News and Pictures - Hants, Glamorgan, Glocs, Dorset - to 30th April 2011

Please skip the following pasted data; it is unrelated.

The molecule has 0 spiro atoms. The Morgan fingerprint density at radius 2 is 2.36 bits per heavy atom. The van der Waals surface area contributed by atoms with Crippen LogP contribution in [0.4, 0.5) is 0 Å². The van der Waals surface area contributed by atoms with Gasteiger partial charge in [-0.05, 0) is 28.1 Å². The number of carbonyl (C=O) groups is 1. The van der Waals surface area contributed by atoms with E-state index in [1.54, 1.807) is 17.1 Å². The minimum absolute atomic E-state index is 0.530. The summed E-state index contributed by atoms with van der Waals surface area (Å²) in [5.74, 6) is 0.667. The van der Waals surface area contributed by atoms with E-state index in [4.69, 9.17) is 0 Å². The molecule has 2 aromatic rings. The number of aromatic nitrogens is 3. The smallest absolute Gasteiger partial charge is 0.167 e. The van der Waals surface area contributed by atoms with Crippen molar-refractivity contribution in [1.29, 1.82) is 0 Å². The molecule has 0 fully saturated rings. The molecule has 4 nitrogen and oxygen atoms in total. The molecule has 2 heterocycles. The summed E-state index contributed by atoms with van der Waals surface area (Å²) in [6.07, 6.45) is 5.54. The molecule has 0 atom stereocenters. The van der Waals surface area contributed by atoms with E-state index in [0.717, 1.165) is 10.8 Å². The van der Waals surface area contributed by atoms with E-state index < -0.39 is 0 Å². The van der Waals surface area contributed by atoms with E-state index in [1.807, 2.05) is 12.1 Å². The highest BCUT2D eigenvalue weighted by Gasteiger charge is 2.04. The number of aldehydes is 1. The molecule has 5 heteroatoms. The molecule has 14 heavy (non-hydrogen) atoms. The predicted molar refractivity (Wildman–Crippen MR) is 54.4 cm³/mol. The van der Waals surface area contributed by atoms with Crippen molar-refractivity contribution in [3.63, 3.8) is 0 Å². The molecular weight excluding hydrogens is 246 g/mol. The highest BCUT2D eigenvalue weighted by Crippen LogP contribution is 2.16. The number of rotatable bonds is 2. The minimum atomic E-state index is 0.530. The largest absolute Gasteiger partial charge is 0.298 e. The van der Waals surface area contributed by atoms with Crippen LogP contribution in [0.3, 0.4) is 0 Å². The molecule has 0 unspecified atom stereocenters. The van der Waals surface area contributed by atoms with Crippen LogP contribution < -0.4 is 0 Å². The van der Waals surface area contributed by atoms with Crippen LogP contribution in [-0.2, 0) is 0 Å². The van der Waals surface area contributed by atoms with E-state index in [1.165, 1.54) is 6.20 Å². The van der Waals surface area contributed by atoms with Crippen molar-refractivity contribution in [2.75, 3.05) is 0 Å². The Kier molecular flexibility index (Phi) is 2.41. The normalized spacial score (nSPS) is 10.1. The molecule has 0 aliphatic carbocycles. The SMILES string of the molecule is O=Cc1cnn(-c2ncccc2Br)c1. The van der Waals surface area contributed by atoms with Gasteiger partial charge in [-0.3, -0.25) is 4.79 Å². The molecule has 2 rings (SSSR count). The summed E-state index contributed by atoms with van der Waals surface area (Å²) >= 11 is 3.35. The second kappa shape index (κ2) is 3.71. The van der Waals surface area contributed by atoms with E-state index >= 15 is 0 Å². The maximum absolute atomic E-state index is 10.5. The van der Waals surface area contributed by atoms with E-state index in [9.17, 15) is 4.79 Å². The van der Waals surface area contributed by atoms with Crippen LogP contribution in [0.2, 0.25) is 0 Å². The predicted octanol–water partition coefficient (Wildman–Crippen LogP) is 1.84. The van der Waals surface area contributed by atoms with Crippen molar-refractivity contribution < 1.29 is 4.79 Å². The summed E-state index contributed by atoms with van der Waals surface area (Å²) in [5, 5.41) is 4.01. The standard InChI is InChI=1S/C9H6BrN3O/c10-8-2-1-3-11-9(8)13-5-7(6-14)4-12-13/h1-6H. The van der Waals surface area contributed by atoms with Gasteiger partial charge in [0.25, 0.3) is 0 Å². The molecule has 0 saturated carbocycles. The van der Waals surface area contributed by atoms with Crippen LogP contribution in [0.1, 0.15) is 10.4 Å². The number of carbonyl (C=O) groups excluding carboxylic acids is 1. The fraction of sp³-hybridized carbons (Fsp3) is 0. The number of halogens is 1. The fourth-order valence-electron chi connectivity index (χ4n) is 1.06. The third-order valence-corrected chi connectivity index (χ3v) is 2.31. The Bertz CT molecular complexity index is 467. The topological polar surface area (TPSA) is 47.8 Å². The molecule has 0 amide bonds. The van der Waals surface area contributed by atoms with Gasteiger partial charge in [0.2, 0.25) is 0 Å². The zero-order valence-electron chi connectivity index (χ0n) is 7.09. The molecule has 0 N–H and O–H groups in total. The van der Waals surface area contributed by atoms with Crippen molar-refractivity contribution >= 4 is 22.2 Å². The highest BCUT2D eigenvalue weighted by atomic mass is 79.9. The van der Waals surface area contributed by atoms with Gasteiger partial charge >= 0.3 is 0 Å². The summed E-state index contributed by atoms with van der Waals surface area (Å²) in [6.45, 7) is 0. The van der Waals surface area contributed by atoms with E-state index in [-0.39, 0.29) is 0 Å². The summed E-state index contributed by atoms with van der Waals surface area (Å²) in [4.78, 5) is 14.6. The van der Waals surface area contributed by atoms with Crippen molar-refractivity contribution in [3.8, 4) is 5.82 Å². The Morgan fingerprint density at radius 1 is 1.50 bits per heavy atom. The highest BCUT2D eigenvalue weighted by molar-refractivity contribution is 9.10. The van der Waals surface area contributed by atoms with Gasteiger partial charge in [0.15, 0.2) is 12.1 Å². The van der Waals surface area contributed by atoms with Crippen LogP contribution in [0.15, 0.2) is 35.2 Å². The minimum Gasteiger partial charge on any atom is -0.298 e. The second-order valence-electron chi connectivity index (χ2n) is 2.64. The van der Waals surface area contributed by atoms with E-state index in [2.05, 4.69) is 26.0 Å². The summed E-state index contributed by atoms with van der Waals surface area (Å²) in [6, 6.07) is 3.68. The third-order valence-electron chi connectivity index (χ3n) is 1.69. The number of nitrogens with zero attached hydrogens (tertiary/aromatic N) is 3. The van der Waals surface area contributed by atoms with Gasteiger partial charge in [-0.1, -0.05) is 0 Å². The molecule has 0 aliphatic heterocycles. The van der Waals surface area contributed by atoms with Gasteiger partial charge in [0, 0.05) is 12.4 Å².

1st April. No April Fools jokes here as I managed to squeeze in another birding jaunt after my barren winter. The fact that we're still down in Hampshire on holiday helps hugely and after a nice break in Barcelona with all sorts of local birding delights seen there (without the lens) I was keen to get out again. The weather promised to be good later on so I waited in until the light improved and by the time the sun poked out from behind the thick clouds, it was mid afternoon. I headed down to Keyhaven again and had a rough plan, after discovering the tide to be way out, to find some Spotshanks. It was comparatively quiet birdwise, and even on reaching the Fishtail, I'd only seen a silhouetted Peregrine as a bird of note. I ended up chatting to a few passing birders who mentioned that a Water Pipit had been seen around the Fishtail although it was mobile. I had a look for a while but it didn't show so I moved on still deciding what to do. On reaching the sea, I saw my first Red-Breasted Mergansers of the year out at sea but not before spotting two Little Ringed Plovers on the far side of the Fishtail. They took to the skies, calling repeatedly as they flew, almost as in some display flight with extended wingbeats. A graceful little wader at most times, one nice observation was as they landed it seemed one fluid motion in their transition from fast flight to their darting running movements. After seeing the distant Mergansers, and a single Swallow come straight off the sea and bomb northwards, I thought to myself, virtually everything else I've seen has been "miles away". I decided to chance my arm with the Water Pipit. I headed back inland to hopefully find a Wheatear but again nothing other than a Cetti singing. Back to the Fishtail and I met up again with a birder watching the LRP's that I'd told him about. We both watched them for a while before having a look for the Water Pipit. Moving to the westward end of the Fishtail, we scanned and waited and fortunately after no more than five minutes I noticed a pipit flying across the water and landing on the wire near the coastal path. It was straight into the sun but we could both make out a pale supercilium and the jizz looked good for the species. After getting a little closer and getting the sun out of our line of sight we could see the features more clearly and sure enough it was a pinky chested Water Pipit in all its glory! I fired off some record shots and we both looked at it through the scope before carefully getting to a viewpoint with the sun at our backs. It stayed put for a few minutes before flying off out of view but in that time I managed to get a few decent images. As we chatted about it, a Ruff and a Redshank flew towards us and landed close to where the Water Pipit had been. Again great views of the Ruff (and Redshank!) as they both started to feed. After a few minutes they both flew off together again but I'd decided to stay put and hope that the Water Pipit would put in another appearance. Again I was lucky that my perseverance paid off as after just over half an hour of waiting, I caught sight of the Water Pipit on the other side of the lagoon so tried to find the best cover I could. It was busy feeding and seemingly not wanting to come closer so whilst watching it I took a few other shots of Redshank & Oystercatcher and also a Meadow Pipit which came to investigate me. I noticed the bird stop feeding and kept down, hoping no cyclists or passers by would approach and after a few minutes wait, both the Ruff and Water Pipit flew back over to the near side of the lagoon! Double whammy! The Water Pipit landed on the wire but distantly and soon dropped down to feed so I focused on the Ruff and had lovely views as it began to feed fairly close in. The vegetation was partially obscuring the bird but it was great watching it as close quarters. I managed to catch sight of the Water Pipit again thanks to a jogger moving the bird back to the wires and edged closer. I then managed to get some very nice views of the bird as it sat on the wires and fenceposts in the evening light. The light was quite contrasty so exposure was difficult but I was pleased with the overall results, especially for only my second Water Pipit. It was also nice to have an almost fully summer plumaged bird contrasting with the full winter plumaged bird from last year. The bird eventually flew over my head and towards Keyhaven lagoon where I lost it to view and as time was marching on, I headed back to the car, again having another shot of Mute Swan and Black-Headed Gulls at the car park before heading back.